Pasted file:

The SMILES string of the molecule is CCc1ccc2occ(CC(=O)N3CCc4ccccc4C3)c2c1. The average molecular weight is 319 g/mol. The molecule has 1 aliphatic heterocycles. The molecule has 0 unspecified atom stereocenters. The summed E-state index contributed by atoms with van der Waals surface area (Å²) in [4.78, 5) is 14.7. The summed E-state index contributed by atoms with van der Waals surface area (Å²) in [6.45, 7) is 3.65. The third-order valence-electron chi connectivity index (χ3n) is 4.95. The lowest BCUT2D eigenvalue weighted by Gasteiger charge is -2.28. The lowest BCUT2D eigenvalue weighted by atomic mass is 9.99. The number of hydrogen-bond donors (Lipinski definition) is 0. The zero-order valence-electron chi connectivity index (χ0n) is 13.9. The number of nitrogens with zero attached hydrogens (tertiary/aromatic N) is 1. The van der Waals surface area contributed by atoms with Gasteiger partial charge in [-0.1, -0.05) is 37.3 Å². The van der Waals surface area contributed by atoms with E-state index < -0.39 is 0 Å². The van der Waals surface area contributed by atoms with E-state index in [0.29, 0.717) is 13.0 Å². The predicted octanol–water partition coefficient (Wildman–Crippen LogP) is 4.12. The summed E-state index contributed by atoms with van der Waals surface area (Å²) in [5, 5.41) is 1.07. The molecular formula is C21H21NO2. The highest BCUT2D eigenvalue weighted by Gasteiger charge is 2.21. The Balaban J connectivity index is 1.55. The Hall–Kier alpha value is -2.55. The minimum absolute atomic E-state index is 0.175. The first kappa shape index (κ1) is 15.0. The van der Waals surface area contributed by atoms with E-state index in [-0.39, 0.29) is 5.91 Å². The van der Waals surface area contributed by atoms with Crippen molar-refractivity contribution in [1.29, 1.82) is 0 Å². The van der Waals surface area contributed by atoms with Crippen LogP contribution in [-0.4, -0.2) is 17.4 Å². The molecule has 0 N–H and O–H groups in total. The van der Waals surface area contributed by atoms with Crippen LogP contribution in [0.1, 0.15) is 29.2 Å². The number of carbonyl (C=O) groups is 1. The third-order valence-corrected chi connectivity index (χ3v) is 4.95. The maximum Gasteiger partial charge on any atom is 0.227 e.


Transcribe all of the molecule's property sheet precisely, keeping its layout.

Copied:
The SMILES string of the molecule is CCc1ccc2occ(CC(=O)N3CCc4ccccc4C3)c2c1. The average molecular weight is 319 g/mol. The molecule has 1 aliphatic heterocycles. The molecule has 0 unspecified atom stereocenters. The summed E-state index contributed by atoms with van der Waals surface area (Å²) in [4.78, 5) is 14.7. The summed E-state index contributed by atoms with van der Waals surface area (Å²) in [6.45, 7) is 3.65. The third-order valence-electron chi connectivity index (χ3n) is 4.95. The lowest BCUT2D eigenvalue weighted by Gasteiger charge is -2.28. The lowest BCUT2D eigenvalue weighted by atomic mass is 9.99. The number of hydrogen-bond donors (Lipinski definition) is 0. The zero-order valence-electron chi connectivity index (χ0n) is 13.9. The number of nitrogens with zero attached hydrogens (tertiary/aromatic N) is 1. The van der Waals surface area contributed by atoms with Gasteiger partial charge in [-0.1, -0.05) is 37.3 Å². The van der Waals surface area contributed by atoms with E-state index < -0.39 is 0 Å². The van der Waals surface area contributed by atoms with E-state index in [0.29, 0.717) is 13.0 Å². The predicted octanol–water partition coefficient (Wildman–Crippen LogP) is 4.12. The summed E-state index contributed by atoms with van der Waals surface area (Å²) in [5, 5.41) is 1.07. The molecular formula is C21H21NO2. The highest BCUT2D eigenvalue weighted by Gasteiger charge is 2.21. The Balaban J connectivity index is 1.55. The Hall–Kier alpha value is -2.55. The minimum absolute atomic E-state index is 0.175. The first kappa shape index (κ1) is 15.0. The van der Waals surface area contributed by atoms with E-state index in [-0.39, 0.29) is 5.91 Å². The van der Waals surface area contributed by atoms with Crippen molar-refractivity contribution in [1.29, 1.82) is 0 Å². The van der Waals surface area contributed by atoms with Crippen LogP contribution in [-0.4, -0.2) is 17.4 Å². The molecule has 0 N–H and O–H groups in total. The van der Waals surface area contributed by atoms with Crippen LogP contribution in [0.1, 0.15) is 29.2 Å². The number of carbonyl (C=O) groups is 1. The third-order valence-corrected chi connectivity index (χ3v) is 4.95. The maximum Gasteiger partial charge on any atom is 0.227 e.